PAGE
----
BHP Expansion of Australia Iron Ore Operations at Risk
08/02/2012| 04:26am US/Eastern
-- Iron ore chief says sequence and pace of new projects under review
-- Comments fuel speculation of delay to US$20 billion Outer Harbour project
-- BHP already reviewing contractor, staff numbers globally to cut costs
(Recasts first paragraph, adds background and detail throughout)
By Robb M. Stewart
MELBOURNE--Sagging prices of iron ore as stockpiles of the commodity build up at ports is threatening plans by BHP Billiton Ltd. (>> BHP Billiton Limited) to spend billions of dollars to expand its mining operations in the Pilbara region of Western Australia state.
Jimmy Wilson, the recently appointed president of the Anglo-Australian mining giant's iron ore division, said in an memo to staff that rising costs and falling prices had prompted a review of "the sequence and pace" of future growth projects.
Although not mentioned, key among these projects is the expansion of Port Hedland--already the world's second largest iron-ore port after the terminals at Sao Luis in Brazil--that analysts estimate could cost close to US$20 billion to complete.
Pressures are being felt by companies across the mining industry and for commodities such as copper and thermal coal. However, iron ore was widely viewed as more resilient until recently, supporting plans by BHP and others to continue ramping up capacity of what is a major driver of earnings.
Mr. Wilson's note, while outlining the challenges the market is facing, reaffirmed the company's belief in the long-term attractiveness of iron ore and its commitment to projects already underway. A spokeswoman at the company's headquarters in Melbourne said there was no mention of possibly delaying approval for an outer harbor to boost export capacity at Port Hedland, and no decision on that project has been made.
The harbor project is one of three likely to cost at least US$10 billion that BHP's board had been due to decide on at the end of the year. But speculation has risen that at least one mega project will be deferred after executives began backing away from ambitious spending plans and the company increased its focus on cutting costs.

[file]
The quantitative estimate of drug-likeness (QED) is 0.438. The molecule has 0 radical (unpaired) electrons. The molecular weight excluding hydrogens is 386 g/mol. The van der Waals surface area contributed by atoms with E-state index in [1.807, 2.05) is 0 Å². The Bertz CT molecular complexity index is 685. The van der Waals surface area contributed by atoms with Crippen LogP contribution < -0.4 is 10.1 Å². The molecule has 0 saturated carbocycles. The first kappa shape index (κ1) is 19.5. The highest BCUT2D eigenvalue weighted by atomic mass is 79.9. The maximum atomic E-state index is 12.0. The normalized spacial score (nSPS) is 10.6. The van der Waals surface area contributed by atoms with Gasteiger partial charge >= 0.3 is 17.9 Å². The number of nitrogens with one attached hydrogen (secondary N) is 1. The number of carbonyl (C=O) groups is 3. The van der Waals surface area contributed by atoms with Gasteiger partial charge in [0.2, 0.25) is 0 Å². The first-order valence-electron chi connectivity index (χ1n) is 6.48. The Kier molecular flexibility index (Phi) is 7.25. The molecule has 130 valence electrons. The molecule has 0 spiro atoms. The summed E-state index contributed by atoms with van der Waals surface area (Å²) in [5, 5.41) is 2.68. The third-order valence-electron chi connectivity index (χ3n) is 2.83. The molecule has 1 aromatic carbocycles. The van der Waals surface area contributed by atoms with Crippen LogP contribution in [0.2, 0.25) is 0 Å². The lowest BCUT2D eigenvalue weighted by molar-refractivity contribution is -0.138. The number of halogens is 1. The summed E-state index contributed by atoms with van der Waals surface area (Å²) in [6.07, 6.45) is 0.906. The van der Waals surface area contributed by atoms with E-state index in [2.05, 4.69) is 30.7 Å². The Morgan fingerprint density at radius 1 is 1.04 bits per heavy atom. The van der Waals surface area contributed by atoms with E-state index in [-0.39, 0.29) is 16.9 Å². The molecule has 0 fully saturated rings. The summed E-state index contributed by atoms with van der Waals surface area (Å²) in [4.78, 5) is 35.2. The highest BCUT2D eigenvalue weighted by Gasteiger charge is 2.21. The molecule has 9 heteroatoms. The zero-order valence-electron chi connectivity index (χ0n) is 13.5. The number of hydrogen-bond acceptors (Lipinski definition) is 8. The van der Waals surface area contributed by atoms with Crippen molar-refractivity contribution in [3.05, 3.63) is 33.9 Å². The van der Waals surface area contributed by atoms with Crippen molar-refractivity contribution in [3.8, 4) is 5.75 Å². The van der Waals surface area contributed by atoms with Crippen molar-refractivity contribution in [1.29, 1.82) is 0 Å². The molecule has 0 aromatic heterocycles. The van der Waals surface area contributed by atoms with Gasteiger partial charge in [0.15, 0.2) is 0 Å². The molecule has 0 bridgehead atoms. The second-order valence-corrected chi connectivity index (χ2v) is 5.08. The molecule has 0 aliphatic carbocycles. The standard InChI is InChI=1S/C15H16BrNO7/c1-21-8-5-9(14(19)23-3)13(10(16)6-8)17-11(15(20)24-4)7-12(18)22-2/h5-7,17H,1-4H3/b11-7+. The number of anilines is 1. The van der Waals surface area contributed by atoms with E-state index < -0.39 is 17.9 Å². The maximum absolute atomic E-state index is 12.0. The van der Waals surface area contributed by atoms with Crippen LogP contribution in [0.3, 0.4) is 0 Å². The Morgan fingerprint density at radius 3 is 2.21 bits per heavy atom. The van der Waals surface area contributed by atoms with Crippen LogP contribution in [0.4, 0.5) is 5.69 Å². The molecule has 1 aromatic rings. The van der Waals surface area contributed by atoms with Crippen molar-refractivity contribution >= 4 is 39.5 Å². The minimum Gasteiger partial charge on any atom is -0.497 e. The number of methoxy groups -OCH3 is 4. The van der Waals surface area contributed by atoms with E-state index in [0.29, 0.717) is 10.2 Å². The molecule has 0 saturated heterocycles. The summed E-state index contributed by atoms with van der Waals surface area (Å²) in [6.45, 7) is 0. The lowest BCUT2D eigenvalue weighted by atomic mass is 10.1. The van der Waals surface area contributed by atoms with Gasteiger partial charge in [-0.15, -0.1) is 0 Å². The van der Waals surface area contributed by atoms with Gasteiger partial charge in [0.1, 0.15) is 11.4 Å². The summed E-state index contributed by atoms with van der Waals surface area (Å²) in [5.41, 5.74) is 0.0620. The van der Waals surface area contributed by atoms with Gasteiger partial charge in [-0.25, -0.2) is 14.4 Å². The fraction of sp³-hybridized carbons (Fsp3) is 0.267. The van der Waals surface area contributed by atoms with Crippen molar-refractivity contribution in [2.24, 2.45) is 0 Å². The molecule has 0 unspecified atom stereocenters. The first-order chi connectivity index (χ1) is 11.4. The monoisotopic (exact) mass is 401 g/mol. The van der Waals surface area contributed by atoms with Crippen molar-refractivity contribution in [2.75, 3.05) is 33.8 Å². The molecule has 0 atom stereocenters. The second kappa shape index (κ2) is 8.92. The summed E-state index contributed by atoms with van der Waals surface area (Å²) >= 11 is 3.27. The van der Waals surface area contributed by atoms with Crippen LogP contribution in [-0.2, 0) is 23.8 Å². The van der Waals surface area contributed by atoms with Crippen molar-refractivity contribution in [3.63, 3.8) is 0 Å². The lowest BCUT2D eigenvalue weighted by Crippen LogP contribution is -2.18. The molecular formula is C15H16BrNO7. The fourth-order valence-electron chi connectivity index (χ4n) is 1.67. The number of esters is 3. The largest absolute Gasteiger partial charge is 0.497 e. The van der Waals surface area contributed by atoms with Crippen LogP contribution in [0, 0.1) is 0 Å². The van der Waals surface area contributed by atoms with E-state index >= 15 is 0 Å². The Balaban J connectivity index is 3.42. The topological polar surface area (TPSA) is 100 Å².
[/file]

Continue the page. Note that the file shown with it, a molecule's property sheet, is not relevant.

The benchmark spot price for iron ore has fallen by a third in the last year to a nearly two-and-a-half-year low of US$115.20 a metric ton, although that remains strong historically and still offers a healthy margin for the world's biggest miners, including BHP and Rio Tinto PLC (>> Rio Tinto plc), which are among the lowest-cost producers.
However, analysts say lower longer-term price assumptions and higher operating costs mean the return offered on investments in new capacity has fallen to levels where companies may need to reconsider some projects.
Marius Kloppers, the South African-born chief executive of BHP, has said there is a window of opportunity for major mining companies to expand in iron ore to capture strong prices before demand from primary consumer China peaks in about 2025 and increased amounts of scrap material enter the market.
BHP's mines produced a record almost 159.5 million tons of iron ore in the year through June and has ambitions to lift that to 220 million by 2014 and 350 million by 2020. It received government environmental approval in May for the construction of an outer harbor at Port Hedland that in the first phase of development would see the construction of a four kilometer jetty, four-berth wharf and a 32-kilometer dredged channel out into the Indian Ocean to add an initial 50 million tons a year capacity.
Analysts at Macquarie in a report to clients this week said BHP may shift its focus to first maximizing export capacity in the existing inner harbor at Port Hedland.
To be sure, BHP isn't alone. Rio Tinto has said it is looking to squeeze as much capacity out of "debottlenecking" its operations in the Pilbara and some analysts believe it could pause its expansion plans. Fortescue Metals Group Ltd. (>> Fortescue Metals Group Limited), the third-biggest iron ore producer in Western Australia, in late May said it will pause its own expansion when annual output capacity hits 155 million tons next year to focus on paying down debt.
-Write to Robb M. Stewart at email@example.com
-Ross Kelly in Sydney contributed to this article.
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